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It's been tumultuous around here.  My iPhone 6 stopped holding any kind of charge so I decided it was time for an upgrade.  O M G.  Either I am getting really old and stupid or they are making it like joining the FBI hard to switch to a new phone.  Anyway, I think I've finally got everything squared with this new phone (one of the cats already put a nice scratch on the screen for me 🙄).  

 

I haven't gotten the hang of the new camera on the phone so excuse the shadows.

 

Chicken quesadillas

 

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Last night more Wellfleet oysters, catfish and peppers

 

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5 hours ago, CantCookStillTry said:

I will bite. Can you explain? I'm intrigued and a little scared by this. My brief google said it was inspired by the classic pairing of a piece of cheddar on a slice of apple pie - this is a new classic pairing for me. Is it a Canadian Tradition? Local? Looks delicious in any case!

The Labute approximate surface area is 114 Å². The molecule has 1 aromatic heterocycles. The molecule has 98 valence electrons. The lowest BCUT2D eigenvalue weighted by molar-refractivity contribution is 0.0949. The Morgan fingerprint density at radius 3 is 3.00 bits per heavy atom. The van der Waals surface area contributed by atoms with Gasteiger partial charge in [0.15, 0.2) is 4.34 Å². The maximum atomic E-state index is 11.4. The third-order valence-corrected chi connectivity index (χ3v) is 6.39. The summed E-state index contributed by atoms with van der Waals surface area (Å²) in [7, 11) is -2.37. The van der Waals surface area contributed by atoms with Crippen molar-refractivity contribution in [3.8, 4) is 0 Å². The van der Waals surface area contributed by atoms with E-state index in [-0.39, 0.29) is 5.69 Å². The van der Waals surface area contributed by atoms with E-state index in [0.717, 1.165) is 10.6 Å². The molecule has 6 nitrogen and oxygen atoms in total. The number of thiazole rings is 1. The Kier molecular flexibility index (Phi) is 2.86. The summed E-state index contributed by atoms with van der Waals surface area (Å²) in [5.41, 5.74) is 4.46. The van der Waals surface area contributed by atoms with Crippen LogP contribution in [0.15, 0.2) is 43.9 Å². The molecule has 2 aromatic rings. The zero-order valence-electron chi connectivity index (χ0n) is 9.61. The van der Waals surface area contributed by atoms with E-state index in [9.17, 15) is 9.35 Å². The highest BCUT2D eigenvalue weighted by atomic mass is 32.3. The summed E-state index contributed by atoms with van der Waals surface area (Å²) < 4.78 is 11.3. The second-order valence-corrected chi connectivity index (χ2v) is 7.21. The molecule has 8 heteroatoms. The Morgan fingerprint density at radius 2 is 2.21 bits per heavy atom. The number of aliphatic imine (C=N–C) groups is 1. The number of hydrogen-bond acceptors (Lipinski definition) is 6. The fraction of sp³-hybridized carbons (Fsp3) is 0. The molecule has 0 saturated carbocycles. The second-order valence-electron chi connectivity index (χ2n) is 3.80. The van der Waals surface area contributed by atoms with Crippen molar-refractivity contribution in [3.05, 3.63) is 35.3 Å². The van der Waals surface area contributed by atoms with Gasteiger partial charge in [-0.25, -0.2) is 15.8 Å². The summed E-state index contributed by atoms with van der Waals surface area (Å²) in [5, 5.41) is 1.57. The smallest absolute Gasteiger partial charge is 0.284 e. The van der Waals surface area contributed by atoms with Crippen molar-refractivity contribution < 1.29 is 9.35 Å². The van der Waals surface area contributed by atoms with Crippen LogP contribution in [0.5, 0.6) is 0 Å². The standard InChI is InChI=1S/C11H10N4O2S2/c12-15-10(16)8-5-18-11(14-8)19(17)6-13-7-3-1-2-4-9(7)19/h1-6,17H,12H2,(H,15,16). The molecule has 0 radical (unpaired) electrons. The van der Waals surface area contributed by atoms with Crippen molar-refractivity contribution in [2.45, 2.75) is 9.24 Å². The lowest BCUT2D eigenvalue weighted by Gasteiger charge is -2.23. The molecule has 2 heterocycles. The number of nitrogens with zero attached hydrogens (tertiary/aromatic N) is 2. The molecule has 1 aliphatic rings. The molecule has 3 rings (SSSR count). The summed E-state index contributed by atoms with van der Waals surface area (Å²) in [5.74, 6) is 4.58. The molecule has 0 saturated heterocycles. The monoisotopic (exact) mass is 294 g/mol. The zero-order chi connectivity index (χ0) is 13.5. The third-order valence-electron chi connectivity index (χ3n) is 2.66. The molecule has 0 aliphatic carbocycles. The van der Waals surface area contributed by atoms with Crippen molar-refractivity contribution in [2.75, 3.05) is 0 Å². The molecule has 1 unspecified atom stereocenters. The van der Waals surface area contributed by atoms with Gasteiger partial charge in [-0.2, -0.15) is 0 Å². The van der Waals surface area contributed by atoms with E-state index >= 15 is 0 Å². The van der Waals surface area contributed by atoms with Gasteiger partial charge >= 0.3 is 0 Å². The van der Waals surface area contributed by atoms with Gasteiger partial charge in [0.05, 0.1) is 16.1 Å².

It's called apple crisp, but not made with the usual suspects of oat meal, brown sugar, etc
Here's the recipe. I used apples from a neighbor's tree. They had a bumper crop, so I was the happy recipient .

Canadian Cheddar Cheese Apple Crisp - from E.D. Smith Pie Filling Recipe

Basic Recipe: 6 portions

1 - 19 oz. E.D. Smith apple pie filling or your own pie filling

1 - cup all purpose flour

¼ cup sugar

1 ½ tsp. baking POWDER

½ tsp. salt

1 ½ cup shredded cheddar cheese ( I use old cheddar)

1/3 cup melted butter

¼ cup milk

 

  1. Combine and sift all dry ingredients

  2. Mix in cheese

  3. Mix together the melted butter and milk. Add to the above mixture

  4. Mix gently with a fork until all the flour is incorporated

  5. Spoon apple pie filling into a shallow 1 quart / 1 litre baking dish

  6. Drop flour/cheese mixture by forkful to evenly cover the entire dish. Don’t press down! Use the fork to spread the dough if lumpy

  7. Bake in pre-heated oven at 375F for 25-35 minutes or until golden brown

 

The recipe calls for a shallow 1quart dish. I used an 8” x 11” Pyrex glass dish.

I made 1.5 times the topping recipe but 2 cans filling

 

Great with ice cream or by itself.